You know, it was about after a year that I got back and had some time to decompress that I decided that I was going to do another record. That only happened after this writing camp experience that I had in Nashville. I had been invited to join this writing camp, but I really had no interest in making my own album or my own EP at the time. I was in the studio for like, two-and-a-half weeks writing nonstop, and it was one of the most creatively liberating experiences I had ever been through. I just remember thinking as soon as I got back to L.A., “Ok, I’m ready to do a new project,” which has brought me to where I am now. It was just a lot of stuff that went on between In Technicolor and this project; a lot of downtime, a lot of just clearing my head, exploring, and just kind of finding new creative avenues that I never had before.
That’s awesome! And Nashville is a great place to be inspired by.
I think so! I mean, it’s Nashville. I had never tried my hand at country writing and I had a couple of friends who were, and are, prolific songwriters in the country world and had been the ones to invite me down to that camp. It’s called NashPop. It was like pop writers from around the country coming down to Nashville to work with country writers, and I think those are two genres that you see colliding quite a bit now. It was just a way to sort of cross pollinate these different songwriters. It was a lot of fun!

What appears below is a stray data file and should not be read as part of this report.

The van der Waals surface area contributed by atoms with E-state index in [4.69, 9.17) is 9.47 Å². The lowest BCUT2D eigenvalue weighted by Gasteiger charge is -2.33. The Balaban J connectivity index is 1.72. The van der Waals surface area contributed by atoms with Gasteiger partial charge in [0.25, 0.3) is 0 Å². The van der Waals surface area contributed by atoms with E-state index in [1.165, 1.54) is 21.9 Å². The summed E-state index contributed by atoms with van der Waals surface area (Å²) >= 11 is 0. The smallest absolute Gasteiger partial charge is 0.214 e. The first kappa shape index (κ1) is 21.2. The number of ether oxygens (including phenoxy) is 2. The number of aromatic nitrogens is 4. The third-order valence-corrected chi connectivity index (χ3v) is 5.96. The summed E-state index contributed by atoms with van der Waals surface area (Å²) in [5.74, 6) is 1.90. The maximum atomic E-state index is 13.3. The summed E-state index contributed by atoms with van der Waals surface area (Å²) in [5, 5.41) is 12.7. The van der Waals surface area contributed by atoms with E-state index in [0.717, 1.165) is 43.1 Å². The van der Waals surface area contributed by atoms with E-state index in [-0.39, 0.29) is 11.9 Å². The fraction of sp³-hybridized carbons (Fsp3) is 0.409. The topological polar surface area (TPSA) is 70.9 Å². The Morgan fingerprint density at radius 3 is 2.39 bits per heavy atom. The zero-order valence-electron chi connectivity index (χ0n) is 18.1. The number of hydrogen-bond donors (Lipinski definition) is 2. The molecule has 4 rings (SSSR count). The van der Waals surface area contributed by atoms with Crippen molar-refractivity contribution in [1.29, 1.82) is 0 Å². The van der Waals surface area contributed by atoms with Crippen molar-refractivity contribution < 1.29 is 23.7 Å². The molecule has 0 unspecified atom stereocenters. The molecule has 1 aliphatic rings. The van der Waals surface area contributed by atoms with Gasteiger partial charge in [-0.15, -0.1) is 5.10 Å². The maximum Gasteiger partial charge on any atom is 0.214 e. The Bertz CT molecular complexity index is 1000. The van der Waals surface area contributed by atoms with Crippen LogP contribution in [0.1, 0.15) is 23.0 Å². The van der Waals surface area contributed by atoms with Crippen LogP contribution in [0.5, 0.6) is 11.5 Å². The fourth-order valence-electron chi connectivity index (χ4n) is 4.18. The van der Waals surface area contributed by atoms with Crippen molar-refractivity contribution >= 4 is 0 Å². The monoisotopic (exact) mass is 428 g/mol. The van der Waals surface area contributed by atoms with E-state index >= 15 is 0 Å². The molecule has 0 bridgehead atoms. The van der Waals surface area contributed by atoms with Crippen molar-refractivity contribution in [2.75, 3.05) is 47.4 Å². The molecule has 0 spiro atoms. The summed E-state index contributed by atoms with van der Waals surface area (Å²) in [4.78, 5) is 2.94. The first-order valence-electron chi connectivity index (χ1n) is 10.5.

Your single, “Better With You,” is absolutely amazing.
You’re welcome! The video for it is practically minutes away from hitting seven million views in three months. That is crazy!
It’s been pretty wild. The reaction has been incredibly positive and I couldn’t be happier with the way that the fans have been responding. I think this song sort of tickles a nostalgic thing for a lot of people and I think it maybe reminds them of like “Beautiful Soul” 2.0. It has sort of the same qualities that I think “Beautiful Soul” had. I am seeing a lot of my fans from the earlier years coming out of the woodwork and they’re like, “Oh my gosh! I have to go see him!” It’s been really nice to sort of reestablish my connection with them. Because, like you said, it has been four years and I didn’t know what that was going to be like or how hard it would be to re-engage with them, but they came out in record numbers. I think it did have to do with the sort of song that it is and its message; especially in this kind of climate, both politically and socially, there is a lot going on. I think it was just timing more than anything and I am really, really excited about it.